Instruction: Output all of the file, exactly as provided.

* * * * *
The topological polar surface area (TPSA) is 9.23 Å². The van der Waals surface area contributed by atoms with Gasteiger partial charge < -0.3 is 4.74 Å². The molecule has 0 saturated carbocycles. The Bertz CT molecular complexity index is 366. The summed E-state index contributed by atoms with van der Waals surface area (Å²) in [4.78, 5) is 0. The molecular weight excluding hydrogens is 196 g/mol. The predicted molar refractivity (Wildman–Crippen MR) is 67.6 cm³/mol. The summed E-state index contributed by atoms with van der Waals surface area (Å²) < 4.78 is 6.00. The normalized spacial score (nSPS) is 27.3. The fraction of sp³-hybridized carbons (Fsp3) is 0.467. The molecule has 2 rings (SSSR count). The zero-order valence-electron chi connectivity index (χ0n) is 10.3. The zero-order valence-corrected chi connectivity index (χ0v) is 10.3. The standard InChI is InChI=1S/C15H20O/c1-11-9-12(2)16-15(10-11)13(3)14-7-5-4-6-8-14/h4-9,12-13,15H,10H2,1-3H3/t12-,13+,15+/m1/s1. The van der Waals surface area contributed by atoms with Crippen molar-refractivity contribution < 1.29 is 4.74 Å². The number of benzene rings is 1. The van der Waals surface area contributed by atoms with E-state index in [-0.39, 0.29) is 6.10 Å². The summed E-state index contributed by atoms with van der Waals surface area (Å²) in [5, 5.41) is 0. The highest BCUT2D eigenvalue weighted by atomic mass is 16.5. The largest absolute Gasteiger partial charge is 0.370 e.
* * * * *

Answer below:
The topological polar surface area (TPSA) is 9.23 Å². The van der Waals surface area contributed by atoms with Gasteiger partial charge < -0.3 is 4.74 Å². The molecule has 0 saturated carbocycles. The Bertz CT molecular complexity index is 366. The summed E-state index contributed by atoms with van der Waals surface area (Å²) in [4.78, 5) is 0. The molecular weight excluding hydrogens is 196 g/mol. The predicted molar refractivity (Wildman–Crippen MR) is 67.6 cm³/mol. The summed E-state index contributed by atoms with van der Waals surface area (Å²) < 4.78 is 6.00. The normalized spacial score (nSPS) is 27.3. The fraction of sp³-hybridized carbons (Fsp3) is 0.467. The molecule has 2 rings (SSSR count). The zero-order valence-electron chi connectivity index (χ0n) is 10.3. The zero-order valence-corrected chi connectivity index (χ0v) is 10.3. The standard InChI is InChI=1S/C15H20O/c1-11-9-12(2)16-15(10-11)13(3)14-7-5-4-6-8-14/h4-9,12-13,15H,10H2,1-3H3/t12-,13+,15+/m1/s1. The van der Waals surface area contributed by atoms with Crippen molar-refractivity contribution < 1.29 is 4.74 Å². The number of benzene rings is 1. The van der Waals surface area contributed by atoms with E-state index in [-0.39, 0.29) is 6.10 Å². The summed E-state index contributed by atoms with van der Waals surface area (Å²) in [5, 5.41) is 0. The highest BCUT2D eigenvalue weighted by atomic mass is 16.5. The largest absolute Gasteiger partial charge is 0.370 e.